Most remarkable and famous however was the church of Sainte-Bernadette du Banlay in Nevers (1963-66). If much modernism is condemned for looking like a concrete bunker, that would have been the highest praise for this strange structure. It was inspired by the Atlantic forts built by the Germans during the Second World War, massive monolithic structures that impressed the young Virilio (who had grown up on the coast in Brittany).
The architects had been impressed by the way one ruined bunker had begun to subside into the sand at an angle, tilting its floor, and by the cracks that had riven the concrete, letting light into the gloomy interiors. Virilio's passionate exploration of what he called "bunker archaeology" proved hugely influential and Sainte Bernadette du Banlay was its apex, an almost frightening, alienated architecture, seemingly sealed and impregnable.
In fact it's split down the middle (an echo of the ruined bunkers) and this fissure admits a sharp, numinous streak of light, a crack in the clouds. In Nevers we can also see how the traditional elements of architecture disappear. There is no difference between wall and roof and even the floor seems to meld into a seamless mass. There is nothing like a traditional door and no windows. It is radical architecture from a moment when the Church was commissioning some of modernism's finest moments; comparisons with Ronchamp are not off the mark, though there is little search for the romantic here.
In a curious episode which indicates Parent's lack of acceptance by the mainstream avant-garde (and the mainstream avant-garde's conservatism), both he and Virilio were invited by Peter Cook to talk at a conference in Folkestone in 1966, when most of England had its eyes on the World Cup. The two architects turned up clad French intellectual-style in black, head to toe, toting pictures of their Nazi-bunker-inspired church at Nevers. The Brits (and the others) reacted badly to the Nazi imagery and booed them off with Heil Hitler salutes. Yet Parent kept popping up.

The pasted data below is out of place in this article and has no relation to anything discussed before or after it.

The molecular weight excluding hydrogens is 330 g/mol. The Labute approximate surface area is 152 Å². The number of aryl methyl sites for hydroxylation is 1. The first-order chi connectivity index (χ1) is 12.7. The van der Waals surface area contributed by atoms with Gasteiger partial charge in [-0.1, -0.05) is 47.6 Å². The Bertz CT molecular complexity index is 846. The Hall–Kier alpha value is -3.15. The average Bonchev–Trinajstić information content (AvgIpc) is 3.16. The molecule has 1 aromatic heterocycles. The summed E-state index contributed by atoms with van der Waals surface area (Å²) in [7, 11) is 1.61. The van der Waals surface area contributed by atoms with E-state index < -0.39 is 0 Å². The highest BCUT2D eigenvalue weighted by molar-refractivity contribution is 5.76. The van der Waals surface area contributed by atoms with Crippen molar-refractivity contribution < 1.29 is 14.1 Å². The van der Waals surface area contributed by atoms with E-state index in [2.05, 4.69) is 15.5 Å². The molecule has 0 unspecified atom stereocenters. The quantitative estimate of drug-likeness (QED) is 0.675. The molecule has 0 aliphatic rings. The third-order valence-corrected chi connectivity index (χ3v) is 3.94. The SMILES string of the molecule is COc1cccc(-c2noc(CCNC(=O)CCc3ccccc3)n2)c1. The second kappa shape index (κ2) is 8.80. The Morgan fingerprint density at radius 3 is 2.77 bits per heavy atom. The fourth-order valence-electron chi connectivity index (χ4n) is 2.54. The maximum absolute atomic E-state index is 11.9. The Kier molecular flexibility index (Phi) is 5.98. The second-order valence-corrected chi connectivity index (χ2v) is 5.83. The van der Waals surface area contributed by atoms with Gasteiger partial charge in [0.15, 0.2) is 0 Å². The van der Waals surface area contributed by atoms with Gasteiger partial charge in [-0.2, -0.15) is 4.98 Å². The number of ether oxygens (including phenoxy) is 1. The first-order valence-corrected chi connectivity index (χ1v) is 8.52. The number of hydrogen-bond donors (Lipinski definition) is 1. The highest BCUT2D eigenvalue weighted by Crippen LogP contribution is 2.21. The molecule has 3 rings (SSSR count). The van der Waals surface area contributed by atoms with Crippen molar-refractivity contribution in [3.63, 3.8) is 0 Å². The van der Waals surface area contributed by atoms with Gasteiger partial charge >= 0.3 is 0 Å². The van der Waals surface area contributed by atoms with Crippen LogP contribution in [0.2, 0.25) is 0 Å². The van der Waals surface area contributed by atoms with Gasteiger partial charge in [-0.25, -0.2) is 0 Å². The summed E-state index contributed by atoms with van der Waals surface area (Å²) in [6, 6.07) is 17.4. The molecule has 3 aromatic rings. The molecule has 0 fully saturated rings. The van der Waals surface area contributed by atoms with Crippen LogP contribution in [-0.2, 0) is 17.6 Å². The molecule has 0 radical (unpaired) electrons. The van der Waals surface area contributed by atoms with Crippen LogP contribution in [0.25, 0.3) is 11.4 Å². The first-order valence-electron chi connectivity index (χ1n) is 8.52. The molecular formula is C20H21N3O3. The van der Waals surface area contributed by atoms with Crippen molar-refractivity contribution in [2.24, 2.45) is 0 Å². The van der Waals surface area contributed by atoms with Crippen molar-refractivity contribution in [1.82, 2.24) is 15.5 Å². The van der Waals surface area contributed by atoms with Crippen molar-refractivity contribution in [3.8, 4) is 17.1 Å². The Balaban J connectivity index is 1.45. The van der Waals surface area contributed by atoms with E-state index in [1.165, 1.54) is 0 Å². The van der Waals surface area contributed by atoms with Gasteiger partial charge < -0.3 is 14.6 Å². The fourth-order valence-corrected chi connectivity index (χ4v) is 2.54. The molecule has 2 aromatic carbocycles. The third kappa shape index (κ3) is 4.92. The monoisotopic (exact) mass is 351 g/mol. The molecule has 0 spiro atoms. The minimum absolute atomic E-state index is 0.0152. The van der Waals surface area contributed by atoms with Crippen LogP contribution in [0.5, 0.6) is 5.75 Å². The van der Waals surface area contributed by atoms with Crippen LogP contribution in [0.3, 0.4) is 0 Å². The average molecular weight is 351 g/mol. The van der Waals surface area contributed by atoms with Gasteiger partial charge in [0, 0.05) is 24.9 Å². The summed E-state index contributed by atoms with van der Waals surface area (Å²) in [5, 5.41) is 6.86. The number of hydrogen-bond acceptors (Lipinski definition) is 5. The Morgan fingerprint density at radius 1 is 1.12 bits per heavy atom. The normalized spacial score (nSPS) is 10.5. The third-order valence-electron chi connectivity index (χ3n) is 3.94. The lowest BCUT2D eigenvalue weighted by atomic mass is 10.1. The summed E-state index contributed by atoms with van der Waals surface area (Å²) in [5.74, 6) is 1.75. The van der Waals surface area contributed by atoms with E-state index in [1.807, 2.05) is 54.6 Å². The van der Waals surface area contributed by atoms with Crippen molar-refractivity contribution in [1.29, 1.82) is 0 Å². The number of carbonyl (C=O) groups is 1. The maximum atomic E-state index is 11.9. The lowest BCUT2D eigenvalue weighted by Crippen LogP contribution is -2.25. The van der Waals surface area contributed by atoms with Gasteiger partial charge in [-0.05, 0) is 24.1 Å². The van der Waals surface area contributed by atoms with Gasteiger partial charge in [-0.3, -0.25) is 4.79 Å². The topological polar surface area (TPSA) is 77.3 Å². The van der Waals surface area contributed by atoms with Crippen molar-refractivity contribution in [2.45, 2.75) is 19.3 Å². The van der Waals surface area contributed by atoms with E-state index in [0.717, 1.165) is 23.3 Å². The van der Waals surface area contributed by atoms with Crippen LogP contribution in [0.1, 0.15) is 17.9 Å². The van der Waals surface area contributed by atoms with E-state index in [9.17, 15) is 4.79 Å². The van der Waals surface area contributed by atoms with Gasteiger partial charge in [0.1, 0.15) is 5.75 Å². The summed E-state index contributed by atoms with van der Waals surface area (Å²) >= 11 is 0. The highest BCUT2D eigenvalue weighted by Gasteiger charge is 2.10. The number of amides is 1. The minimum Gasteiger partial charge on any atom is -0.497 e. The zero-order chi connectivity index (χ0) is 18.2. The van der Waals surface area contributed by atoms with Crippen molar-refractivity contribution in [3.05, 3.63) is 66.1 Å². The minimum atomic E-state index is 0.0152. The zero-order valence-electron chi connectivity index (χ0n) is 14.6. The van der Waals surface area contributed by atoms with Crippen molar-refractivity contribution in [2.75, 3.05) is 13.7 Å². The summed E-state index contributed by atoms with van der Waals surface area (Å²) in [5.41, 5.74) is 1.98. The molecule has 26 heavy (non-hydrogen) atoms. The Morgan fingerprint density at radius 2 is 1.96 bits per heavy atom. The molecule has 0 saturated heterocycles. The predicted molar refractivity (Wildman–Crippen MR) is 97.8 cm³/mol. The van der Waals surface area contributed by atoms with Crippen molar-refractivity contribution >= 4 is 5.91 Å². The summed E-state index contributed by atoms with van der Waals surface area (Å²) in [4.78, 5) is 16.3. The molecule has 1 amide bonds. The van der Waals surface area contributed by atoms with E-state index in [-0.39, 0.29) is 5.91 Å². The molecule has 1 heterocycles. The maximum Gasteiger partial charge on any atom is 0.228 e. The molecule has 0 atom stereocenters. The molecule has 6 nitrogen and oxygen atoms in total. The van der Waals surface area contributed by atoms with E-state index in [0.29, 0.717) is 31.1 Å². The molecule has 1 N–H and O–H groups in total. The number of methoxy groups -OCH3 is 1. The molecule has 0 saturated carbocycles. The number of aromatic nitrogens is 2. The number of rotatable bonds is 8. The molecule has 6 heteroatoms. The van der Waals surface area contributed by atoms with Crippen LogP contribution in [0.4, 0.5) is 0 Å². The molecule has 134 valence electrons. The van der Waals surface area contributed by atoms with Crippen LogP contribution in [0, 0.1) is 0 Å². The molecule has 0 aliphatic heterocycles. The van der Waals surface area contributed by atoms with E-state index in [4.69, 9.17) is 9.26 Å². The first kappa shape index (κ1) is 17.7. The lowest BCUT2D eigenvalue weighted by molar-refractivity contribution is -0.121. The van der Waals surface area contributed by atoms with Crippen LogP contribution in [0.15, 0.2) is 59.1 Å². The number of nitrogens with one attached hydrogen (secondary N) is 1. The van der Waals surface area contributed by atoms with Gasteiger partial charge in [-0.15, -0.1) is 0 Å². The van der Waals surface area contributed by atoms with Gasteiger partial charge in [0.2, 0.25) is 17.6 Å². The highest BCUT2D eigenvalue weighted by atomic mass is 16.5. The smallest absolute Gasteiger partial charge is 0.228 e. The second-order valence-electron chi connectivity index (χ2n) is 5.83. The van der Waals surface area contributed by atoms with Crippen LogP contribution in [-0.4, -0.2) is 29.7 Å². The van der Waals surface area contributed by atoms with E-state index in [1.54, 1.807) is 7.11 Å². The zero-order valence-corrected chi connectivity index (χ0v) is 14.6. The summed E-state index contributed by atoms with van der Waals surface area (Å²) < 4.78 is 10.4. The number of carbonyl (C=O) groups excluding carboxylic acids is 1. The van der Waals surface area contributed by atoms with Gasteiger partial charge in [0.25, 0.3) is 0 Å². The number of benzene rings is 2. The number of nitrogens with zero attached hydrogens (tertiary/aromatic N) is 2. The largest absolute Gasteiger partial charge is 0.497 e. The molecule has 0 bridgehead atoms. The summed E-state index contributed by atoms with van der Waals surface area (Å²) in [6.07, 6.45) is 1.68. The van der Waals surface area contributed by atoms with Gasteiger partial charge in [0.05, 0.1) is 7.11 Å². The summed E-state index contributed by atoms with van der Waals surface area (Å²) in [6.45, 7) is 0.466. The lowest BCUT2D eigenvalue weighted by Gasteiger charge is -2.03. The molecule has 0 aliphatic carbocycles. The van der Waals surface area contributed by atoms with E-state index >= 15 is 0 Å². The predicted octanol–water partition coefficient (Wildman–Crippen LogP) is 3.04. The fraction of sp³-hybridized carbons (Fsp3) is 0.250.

Parent's drawings can be seen at the Liverpool Biennale
After he split from Virilio in 1968, he continued exploring obliquity and his most explosive exposure came at the 1970 Venice Architecture Biennale where the architect constructed a landscape of ramps, slopes, neon-grid ceilings and sculptural planes that turned the French Pavilion into a sci-fi/expressionist cocktail of Dr Caligari's Cabinet and Tron. The slopes were there to be lounged on, the steep inclines to be climbed; walls and floors melded into one.
As a student I always thought Libeskind, Hadid, Himmelb(l)au and the other decons were a little half-hearted. If elevations were spiky and skewed, why should floors be level? It was the sections that gave these buildings away as cop-outs. All that rhetoric about disorientation and the smashing of bourgeois comfort zones – Parent did it better than any of them, and two decades earlier.
Parent is back in Venice now. He has a small corner to himself in Koolhaas's exhibition in the Central Pavilion. His ramps and wedge-shaped seating, the slanting floors with squidgy surfaces and some cardboard cut-out figures (a replica of his own one-time Neuilly living room) are lounging opposite the ramp and accessibility codes pioneered by US war vet Tim Nugent. Koolhaas, you sense, is enamoured of the challenge, the plane that gives resistance. Level floors are easy, ramps are for real theorists. And, of course, it was Rem who revived the ramp in his magical Seattle Public Library: architecture reimagined as pure ascent.
Parent is also getting the chance to recreate more oblique landscapes, designing an exhibition for Tate Liverpool's Wolfson Gallery during the city's Biennale. Among the works will be his own exquisite pencil drawings of sloping cities and angled architecture.
The designs still look strikingly utopian, as if we hadn't caught up yet. "Architecture," wrote Parent, "will once again be a part of the domain of self-evidence. It will be indisputable, undisputed. It will remove itself from the domain of the vanguard. It will just be. Mankind will acknowledge it as a part of itself. The other arts will once again find in architecture coherence and reality." Which settles that. And is why you should see it.
Images: Claude parent and Emmanuel Goulet